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Why we use setState(): Avoid mutating State in React

vchatterjee profile image Vikram Chatterjee ・3 min read

In my Phase Five project review, I was discussing a controlled form that I had created which sent data to an action creator in order to create a new workout session. In the handleChange function, I used a function called setState, and passed in an object with a key of [event.target.name] and set its value to event.target.value. My reviewer asked me what would happen if I were to, instead of using setState, set this.state directly by assigning this.state to the new state? Alt Text
(Figure 1)

As you can see, in the above screenshot in the handleChange function, we are attempting to change the state of [event.target.name] to event.target.value. The problem is, when we actually type in our input box, the new state of the form is not rendered until we refresh the page. This is the major issue that we come across when we try to mutate state, or reassign its value without using the setState() function.

The setState() function, when called, marks a react component as in need of a rerender. However, when we reassign state using 'this.state=', we are not re-rendering the component, so changes to the state will not show up in our controlled from. Furthermore, any state mutations that we make using 'this.state=' could be overwritten when we make subsequent changes using setState. Thus, it is better to never modify state directly, and instead to always use the setState function, as shown below, in figure 2, which will re-render the component on change and not lead to accidentally overwriting changes in state.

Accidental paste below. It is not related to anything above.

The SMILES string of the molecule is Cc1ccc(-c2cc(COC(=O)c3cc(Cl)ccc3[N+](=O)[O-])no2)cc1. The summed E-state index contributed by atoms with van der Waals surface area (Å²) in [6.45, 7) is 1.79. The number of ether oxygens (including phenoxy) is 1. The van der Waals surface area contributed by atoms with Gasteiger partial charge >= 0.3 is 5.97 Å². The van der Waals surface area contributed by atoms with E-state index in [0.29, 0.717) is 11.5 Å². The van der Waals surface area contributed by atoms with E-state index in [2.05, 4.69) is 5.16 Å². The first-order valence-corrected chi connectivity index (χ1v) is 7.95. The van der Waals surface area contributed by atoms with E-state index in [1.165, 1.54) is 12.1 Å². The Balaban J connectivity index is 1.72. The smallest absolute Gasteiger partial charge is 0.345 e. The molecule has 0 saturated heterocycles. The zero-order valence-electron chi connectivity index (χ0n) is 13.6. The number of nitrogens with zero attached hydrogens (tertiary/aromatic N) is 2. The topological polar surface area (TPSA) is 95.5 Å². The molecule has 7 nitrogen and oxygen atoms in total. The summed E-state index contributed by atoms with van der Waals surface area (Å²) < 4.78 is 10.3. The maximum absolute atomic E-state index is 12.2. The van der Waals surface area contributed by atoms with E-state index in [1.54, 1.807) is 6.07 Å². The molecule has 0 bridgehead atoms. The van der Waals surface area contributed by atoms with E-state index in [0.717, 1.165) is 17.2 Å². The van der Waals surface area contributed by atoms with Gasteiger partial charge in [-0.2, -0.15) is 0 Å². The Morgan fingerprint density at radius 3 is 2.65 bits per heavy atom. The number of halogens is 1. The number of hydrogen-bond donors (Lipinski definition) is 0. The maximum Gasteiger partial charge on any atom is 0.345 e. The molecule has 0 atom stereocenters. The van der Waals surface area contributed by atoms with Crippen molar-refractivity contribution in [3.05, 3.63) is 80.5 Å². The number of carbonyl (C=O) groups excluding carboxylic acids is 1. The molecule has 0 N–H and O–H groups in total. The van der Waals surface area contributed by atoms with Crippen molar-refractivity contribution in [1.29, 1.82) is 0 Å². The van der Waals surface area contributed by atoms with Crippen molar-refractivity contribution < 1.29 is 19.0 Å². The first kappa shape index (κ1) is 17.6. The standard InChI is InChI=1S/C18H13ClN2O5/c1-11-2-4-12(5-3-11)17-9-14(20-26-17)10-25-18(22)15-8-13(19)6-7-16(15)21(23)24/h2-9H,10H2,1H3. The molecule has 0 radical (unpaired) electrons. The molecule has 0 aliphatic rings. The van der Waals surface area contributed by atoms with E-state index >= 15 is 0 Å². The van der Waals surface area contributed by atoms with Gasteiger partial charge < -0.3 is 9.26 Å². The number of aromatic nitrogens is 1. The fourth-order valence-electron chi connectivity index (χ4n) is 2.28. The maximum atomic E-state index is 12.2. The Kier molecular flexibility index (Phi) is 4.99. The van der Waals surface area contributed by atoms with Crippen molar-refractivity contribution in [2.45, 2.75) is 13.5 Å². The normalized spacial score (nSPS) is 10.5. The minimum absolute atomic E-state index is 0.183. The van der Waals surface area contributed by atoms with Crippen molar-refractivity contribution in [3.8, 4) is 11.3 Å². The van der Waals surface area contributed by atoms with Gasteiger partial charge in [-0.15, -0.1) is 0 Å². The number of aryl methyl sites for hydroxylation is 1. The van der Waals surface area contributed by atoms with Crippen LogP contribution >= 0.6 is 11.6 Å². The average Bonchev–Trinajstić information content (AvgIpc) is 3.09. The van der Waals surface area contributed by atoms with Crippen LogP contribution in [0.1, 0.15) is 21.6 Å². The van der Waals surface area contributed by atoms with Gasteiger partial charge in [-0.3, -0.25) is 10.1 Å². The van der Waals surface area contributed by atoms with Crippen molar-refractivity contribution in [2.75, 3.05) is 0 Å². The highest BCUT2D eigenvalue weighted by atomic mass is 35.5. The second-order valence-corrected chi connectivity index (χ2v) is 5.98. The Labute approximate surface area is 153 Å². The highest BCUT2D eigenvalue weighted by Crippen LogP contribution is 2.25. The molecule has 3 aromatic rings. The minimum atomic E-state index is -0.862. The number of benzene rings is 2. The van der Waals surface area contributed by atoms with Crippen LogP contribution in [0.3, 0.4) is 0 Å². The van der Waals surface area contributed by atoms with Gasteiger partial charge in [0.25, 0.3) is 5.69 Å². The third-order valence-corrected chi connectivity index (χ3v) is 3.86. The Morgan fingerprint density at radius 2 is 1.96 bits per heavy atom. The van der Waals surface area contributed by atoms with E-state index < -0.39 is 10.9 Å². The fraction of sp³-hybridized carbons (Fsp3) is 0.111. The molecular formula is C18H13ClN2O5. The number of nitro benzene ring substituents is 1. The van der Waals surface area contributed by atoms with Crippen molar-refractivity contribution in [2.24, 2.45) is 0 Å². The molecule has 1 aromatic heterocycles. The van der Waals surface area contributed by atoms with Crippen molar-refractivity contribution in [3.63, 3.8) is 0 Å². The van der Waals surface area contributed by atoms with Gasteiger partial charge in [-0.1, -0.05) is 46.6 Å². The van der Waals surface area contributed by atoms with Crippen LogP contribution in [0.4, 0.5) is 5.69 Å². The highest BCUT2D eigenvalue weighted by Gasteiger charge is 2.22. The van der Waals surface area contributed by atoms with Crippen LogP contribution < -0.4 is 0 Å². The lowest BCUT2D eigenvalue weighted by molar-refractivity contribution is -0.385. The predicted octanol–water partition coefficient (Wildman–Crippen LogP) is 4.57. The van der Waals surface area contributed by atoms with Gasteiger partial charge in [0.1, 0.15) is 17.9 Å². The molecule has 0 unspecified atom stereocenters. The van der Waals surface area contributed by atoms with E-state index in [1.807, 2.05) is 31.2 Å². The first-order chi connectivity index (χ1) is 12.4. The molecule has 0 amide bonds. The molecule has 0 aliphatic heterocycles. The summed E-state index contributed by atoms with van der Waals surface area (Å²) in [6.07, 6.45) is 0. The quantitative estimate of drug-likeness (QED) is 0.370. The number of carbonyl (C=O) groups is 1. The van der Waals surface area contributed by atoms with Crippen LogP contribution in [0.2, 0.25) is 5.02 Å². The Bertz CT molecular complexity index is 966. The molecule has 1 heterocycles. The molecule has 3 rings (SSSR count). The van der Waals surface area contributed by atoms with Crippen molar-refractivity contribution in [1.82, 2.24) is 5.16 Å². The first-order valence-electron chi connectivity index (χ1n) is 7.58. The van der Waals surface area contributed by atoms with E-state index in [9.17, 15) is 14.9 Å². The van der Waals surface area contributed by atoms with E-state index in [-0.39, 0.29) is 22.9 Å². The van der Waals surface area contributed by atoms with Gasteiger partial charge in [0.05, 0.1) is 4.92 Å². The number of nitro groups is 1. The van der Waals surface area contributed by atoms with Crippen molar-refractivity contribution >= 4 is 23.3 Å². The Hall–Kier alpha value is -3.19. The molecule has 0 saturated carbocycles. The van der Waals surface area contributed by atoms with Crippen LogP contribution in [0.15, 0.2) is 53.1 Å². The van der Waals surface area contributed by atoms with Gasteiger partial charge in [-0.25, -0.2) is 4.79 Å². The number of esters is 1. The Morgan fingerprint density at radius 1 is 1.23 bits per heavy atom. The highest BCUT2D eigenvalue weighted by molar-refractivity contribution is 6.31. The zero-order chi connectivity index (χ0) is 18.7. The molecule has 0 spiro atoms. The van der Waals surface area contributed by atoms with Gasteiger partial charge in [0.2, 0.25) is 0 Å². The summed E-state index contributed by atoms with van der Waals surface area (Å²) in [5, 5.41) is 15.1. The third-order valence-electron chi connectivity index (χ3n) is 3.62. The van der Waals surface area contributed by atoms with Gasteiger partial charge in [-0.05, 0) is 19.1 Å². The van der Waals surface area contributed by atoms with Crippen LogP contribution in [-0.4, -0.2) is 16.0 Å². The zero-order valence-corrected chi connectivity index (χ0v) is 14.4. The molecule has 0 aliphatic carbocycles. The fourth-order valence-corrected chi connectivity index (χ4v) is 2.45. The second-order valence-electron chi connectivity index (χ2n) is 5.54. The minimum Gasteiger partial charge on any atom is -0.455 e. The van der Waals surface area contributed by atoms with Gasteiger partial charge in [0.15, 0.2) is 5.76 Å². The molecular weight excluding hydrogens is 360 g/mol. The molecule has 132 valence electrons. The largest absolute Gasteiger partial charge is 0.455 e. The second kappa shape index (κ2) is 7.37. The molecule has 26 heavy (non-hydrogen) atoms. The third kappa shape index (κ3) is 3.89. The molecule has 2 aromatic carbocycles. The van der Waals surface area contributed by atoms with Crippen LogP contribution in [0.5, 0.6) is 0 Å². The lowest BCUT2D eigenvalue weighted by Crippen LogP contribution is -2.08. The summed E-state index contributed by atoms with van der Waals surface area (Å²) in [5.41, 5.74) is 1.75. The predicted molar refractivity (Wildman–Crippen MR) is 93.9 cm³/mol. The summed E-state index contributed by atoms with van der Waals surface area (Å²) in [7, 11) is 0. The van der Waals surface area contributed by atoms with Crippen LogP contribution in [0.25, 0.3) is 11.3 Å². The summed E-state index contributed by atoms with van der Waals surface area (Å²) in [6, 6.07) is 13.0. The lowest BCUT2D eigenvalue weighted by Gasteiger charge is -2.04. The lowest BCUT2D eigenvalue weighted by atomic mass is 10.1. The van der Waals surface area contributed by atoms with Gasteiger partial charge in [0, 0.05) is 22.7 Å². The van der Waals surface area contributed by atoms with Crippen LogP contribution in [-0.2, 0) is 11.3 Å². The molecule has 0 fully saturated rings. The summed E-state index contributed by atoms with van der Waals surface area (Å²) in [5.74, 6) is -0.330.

Alt Text
(Figure 2)

It is important to note that when we use setState() it is an asynchronous function. This means that if we try and access 'this.state' in the same function as the one in which setState() was called, we may get a result of the state before it was changed.

Another point which my project reviewer asked me to explain is why we use a spread operator to represent the rest of the state when we are processing an action in the reducer. The reason is that we are only changing the value represented by one of the keys in the store's state. In the figure below, we are using the spread operator to preserve the values of the other keys in the store's state. For example, when we dispatch an object of type 'ADD_SESSION' to the 'sessionsReducer', we return an object starting with '{...state', which here represents the rest of the state that does not have to do with the sessions key. So the existing inspirations, and personal bests, which are represented as values of other keys in the stores state (namely Bests and Inspirations), are preserved when we return the result of 'ADD_SESSION', which is shown below.
Alt Text

(Figure 3)

Overall I enjoyed doing the React Project, and I found Flatiron School to be a really rewarding experience. In short, I made huge strides in my web design ability in five short months and I would highly recommend that ambitious individuals with a knack for problem solving try the course.

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